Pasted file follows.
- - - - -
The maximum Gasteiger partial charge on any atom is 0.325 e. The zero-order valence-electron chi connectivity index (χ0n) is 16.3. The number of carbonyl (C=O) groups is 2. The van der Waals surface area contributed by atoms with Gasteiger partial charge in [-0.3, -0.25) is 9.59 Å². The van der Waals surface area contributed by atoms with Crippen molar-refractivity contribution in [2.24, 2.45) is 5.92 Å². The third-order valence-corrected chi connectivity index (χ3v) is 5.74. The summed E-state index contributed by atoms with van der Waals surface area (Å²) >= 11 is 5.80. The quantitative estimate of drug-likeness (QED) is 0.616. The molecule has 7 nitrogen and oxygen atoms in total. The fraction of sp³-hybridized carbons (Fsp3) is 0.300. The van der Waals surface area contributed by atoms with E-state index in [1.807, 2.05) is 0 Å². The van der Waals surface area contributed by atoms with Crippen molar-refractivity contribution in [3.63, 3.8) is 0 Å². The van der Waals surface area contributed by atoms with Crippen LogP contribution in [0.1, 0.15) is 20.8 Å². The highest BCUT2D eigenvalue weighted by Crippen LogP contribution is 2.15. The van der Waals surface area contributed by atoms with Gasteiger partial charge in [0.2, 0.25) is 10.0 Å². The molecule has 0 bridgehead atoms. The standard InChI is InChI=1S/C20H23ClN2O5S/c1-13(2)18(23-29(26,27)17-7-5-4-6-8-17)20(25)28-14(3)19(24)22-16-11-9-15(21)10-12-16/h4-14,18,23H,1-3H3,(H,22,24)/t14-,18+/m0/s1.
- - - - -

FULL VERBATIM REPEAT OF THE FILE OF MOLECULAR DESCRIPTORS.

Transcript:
The maximum Gasteiger partial charge on any atom is 0.325 e. The zero-order valence-electron chi connectivity index (χ0n) is 16.3. The number of carbonyl (C=O) groups is 2. The van der Waals surface area contributed by atoms with Gasteiger partial charge in [-0.3, -0.25) is 9.59 Å². The van der Waals surface area contributed by atoms with Crippen molar-refractivity contribution in [2.24, 2.45) is 5.92 Å². The third-order valence-corrected chi connectivity index (χ3v) is 5.74. The summed E-state index contributed by atoms with van der Waals surface area (Å²) >= 11 is 5.80. The quantitative estimate of drug-likeness (QED) is 0.616. The molecule has 7 nitrogen and oxygen atoms in total. The fraction of sp³-hybridized carbons (Fsp3) is 0.300. The van der Waals surface area contributed by atoms with E-state index in [1.807, 2.05) is 0 Å². The van der Waals surface area contributed by atoms with Crippen molar-refractivity contribution in [3.63, 3.8) is 0 Å². The van der Waals surface area contributed by atoms with Crippen LogP contribution in [0.1, 0.15) is 20.8 Å². The highest BCUT2D eigenvalue weighted by Crippen LogP contribution is 2.15. The van der Waals surface area contributed by atoms with Gasteiger partial charge in [0.2, 0.25) is 10.0 Å². The molecule has 0 bridgehead atoms. The standard InChI is InChI=1S/C20H23ClN2O5S/c1-13(2)18(23-29(26,27)17-7-5-4-6-8-17)20(25)28-14(3)19(24)22-16-11-9-15(21)10-12-16/h4-14,18,23H,1-3H3,(H,22,24)/t14-,18+/m0/s1.